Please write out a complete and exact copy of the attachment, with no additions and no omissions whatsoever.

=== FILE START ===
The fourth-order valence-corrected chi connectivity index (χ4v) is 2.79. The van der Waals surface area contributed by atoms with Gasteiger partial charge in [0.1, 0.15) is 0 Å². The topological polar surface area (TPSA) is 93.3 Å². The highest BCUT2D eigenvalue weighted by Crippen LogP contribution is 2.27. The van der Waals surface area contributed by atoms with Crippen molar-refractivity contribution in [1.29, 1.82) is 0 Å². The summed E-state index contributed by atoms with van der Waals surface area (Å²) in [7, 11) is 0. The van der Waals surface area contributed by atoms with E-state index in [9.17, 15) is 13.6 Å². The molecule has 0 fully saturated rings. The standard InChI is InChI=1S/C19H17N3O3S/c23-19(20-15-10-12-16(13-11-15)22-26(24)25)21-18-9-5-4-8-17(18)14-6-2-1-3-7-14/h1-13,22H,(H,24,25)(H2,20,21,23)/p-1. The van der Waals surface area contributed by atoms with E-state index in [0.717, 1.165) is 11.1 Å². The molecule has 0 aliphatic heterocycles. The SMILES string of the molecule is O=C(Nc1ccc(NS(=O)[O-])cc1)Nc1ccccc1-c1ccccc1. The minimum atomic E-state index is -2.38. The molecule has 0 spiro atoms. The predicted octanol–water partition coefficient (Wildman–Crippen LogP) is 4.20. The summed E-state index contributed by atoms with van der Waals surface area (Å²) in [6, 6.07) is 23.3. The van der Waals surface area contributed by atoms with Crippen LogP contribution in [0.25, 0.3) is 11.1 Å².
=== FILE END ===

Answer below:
The fourth-order valence-corrected chi connectivity index (χ4v) is 2.79. The van der Waals surface area contributed by atoms with Gasteiger partial charge in [0.1, 0.15) is 0 Å². The topological polar surface area (TPSA) is 93.3 Å². The highest BCUT2D eigenvalue weighted by Crippen LogP contribution is 2.27. The van der Waals surface area contributed by atoms with Crippen molar-refractivity contribution in [1.29, 1.82) is 0 Å². The summed E-state index contributed by atoms with van der Waals surface area (Å²) in [7, 11) is 0. The van der Waals surface area contributed by atoms with E-state index in [9.17, 15) is 13.6 Å². The molecule has 0 fully saturated rings. The standard InChI is InChI=1S/C19H17N3O3S/c23-19(20-15-10-12-16(13-11-15)22-26(24)25)21-18-9-5-4-8-17(18)14-6-2-1-3-7-14/h1-13,22H,(H,24,25)(H2,20,21,23)/p-1. The van der Waals surface area contributed by atoms with E-state index in [0.717, 1.165) is 11.1 Å². The molecule has 0 aliphatic heterocycles. The SMILES string of the molecule is O=C(Nc1ccc(NS(=O)[O-])cc1)Nc1ccccc1-c1ccccc1. The minimum atomic E-state index is -2.38. The molecule has 0 spiro atoms. The predicted octanol–water partition coefficient (Wildman–Crippen LogP) is 4.20. The summed E-state index contributed by atoms with van der Waals surface area (Å²) in [6, 6.07) is 23.3. The van der Waals surface area contributed by atoms with Crippen LogP contribution in [0.25, 0.3) is 11.1 Å².